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California climate disruption costs: billions and trillions?

Eroding beaches, disappearing snowpacks, subdivisions decimated by wildfires. Climate change in California could be expensive.

Now the costs of global warming's projected effects in the nation's largest state have been quantified. According to a new report, "California Climate Risk and Response," authored by UC Berkeley researchers Fredrich Kahrl and David Roland-Holst, about $2.5 trillion of real estate assets in California are at risk from extreme weather events, sea level rise and wildfires with a projected annual price tag of $300 million to $3.9 billion.

That's a big spread in estimated damages: The final number will depend on how much the earth warms under various scenarios and whether the nations commit to slashing greenhouse gas emissions under a global warming treaty to be negotiated next year. "This is a good review of existing studies," said Anthony Brunello, a California Resources Agency official. "It assesses the real, comprehensive statewide impacts for the first time."

Brunello and other California officials are busy planning a comprehensive "Climate Adaptation Strategy," to commit the state to concrete prevention measures. Six task forces covering biodiversity and habitat, infrastructure, oceans and coastal resources, public health, water, forestry and agriculture will release adaptation strategies for public comment next month.

"Our report makes clear the most expensive thing we can do about climate change is nothing," said Roland-Holst. But he added, "This is not a doomsday report.... California can adapt, needs to adapt and early action is cheaper than denial.... If we make the right investments, we can avert much of the damage in any scenario."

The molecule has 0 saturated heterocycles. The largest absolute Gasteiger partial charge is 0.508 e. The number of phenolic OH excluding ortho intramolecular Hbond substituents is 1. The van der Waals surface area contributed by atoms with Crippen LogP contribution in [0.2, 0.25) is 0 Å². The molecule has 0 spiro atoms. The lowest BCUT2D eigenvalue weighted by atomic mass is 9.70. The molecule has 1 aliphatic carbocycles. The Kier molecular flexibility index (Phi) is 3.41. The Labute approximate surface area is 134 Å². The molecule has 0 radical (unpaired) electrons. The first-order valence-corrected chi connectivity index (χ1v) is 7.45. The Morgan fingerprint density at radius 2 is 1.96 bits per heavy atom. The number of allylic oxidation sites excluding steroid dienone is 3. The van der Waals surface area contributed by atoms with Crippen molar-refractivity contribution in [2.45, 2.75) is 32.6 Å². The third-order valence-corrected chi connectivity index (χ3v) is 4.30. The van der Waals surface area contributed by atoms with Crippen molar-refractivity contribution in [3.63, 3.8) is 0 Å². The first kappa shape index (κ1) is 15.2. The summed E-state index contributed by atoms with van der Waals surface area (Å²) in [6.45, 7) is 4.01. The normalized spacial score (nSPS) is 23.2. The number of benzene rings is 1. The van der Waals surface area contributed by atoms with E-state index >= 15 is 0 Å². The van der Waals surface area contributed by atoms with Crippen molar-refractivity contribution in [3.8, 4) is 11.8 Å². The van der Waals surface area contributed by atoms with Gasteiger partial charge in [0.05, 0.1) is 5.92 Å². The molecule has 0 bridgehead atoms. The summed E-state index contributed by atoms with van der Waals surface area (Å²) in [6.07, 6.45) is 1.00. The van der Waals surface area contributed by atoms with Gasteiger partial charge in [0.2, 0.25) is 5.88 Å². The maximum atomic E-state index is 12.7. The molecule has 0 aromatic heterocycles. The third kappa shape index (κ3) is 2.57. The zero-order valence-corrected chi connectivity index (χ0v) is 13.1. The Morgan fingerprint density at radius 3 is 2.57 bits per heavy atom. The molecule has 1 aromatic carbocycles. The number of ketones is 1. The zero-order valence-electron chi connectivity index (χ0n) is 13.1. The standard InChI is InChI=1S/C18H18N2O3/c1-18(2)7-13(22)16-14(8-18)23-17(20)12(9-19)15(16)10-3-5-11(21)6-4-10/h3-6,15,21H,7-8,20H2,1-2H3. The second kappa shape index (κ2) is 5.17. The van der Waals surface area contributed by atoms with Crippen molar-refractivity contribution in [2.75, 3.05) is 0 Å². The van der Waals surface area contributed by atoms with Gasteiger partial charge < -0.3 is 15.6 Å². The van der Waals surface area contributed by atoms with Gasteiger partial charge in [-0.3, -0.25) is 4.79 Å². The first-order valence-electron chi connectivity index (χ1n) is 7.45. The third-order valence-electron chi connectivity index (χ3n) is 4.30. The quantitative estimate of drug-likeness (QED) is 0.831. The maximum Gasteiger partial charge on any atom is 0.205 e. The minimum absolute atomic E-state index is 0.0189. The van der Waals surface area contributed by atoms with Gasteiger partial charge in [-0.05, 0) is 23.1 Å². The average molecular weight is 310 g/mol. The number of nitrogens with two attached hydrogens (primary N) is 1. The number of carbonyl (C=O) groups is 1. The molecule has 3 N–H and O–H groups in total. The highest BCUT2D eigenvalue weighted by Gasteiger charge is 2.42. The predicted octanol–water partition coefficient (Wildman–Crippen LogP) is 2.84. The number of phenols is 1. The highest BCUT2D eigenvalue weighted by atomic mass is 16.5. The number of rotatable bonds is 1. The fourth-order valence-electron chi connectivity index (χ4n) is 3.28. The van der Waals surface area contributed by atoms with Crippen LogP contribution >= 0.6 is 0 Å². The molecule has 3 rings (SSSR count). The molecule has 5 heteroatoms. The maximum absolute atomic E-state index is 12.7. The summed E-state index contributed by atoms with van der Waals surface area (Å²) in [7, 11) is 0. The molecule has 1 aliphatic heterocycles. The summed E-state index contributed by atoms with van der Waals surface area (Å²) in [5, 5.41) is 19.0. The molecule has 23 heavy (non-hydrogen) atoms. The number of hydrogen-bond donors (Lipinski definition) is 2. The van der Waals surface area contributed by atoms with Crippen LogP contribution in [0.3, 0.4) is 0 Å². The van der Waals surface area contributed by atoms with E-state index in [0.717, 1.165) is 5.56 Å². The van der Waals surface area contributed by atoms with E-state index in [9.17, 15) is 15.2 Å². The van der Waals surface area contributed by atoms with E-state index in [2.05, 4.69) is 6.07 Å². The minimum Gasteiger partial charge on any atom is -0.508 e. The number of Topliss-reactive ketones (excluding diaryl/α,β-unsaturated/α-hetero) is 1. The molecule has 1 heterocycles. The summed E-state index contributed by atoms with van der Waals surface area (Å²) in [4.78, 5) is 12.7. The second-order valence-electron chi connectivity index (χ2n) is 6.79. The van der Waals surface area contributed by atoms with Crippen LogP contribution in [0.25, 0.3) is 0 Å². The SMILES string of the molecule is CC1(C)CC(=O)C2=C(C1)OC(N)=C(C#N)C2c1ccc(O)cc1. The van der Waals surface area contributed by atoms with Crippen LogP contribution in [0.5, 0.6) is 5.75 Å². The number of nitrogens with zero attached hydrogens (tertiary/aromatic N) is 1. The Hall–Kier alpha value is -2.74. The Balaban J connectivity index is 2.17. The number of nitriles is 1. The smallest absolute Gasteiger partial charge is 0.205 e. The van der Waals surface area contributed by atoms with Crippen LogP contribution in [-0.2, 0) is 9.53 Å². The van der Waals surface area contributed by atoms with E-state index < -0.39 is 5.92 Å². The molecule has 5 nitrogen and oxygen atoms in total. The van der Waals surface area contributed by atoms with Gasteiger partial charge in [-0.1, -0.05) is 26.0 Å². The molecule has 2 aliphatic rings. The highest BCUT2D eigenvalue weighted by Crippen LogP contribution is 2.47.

California is also moving to adopt comprehensive regulations to slash its own greenhouse gas emissions by 15% below today's level. But that would only put a dent in the trajectory of climate change, unless dramatic measures are undertaken nationwide and across other continents, according to scientists.

The report covers seven economic sectors: water; energy; tourism and recreation; real estate; agriculture, forestry and fisheries; transportation; and public health. It covers such issues as the possible collapse of the ski industry, a water-starved hydroelectric system and an increase in warming-related smog. The research was funded by Next 10, a nonprofit set up by high-tech entrepreneur F. Noel Perry.

-- Margot Roosevelt

 
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I believe there is global warming, but I doubt man's impact on it. If water vapor is a greenhouse gas, and comprises over 90% of the green house gases, what effect is reducing so-called "carbon footprints" going to have. Oh that's right, Al Gore will make billions and Arnold can spend billions on pet projects.

In this economy, environmentalists are going to have to learn how to ask for donations in a recession. Shar McBee

But after the destruction imagine all the jobs created to rebuild!

Professor Roland-Holst previously claimed that greenhouse gas regulations will create jobs and those jobs are a benefit. In the real world those jobs are a cost, not a benefit. But now he discounts new job creation in the context of warming damage. Why?

I really wish the Times would stop issuing press releases for Next 10. Instead, they should scrutinize any conflicts of interest of F. Noel Perry, the founder, and Roland-Holst. Are they pushing regulation because they stand to profit from it? Is Noel Perry an investor in Applied Materials (an alternative energy company)? Can their economic analyses stand up to even the most cursory review? You wouldn't know any of this from reading the LA Times.

If I were a Californian, I'ld insist on a second opinion. I'd also want to scrutinize the basic assumptions.


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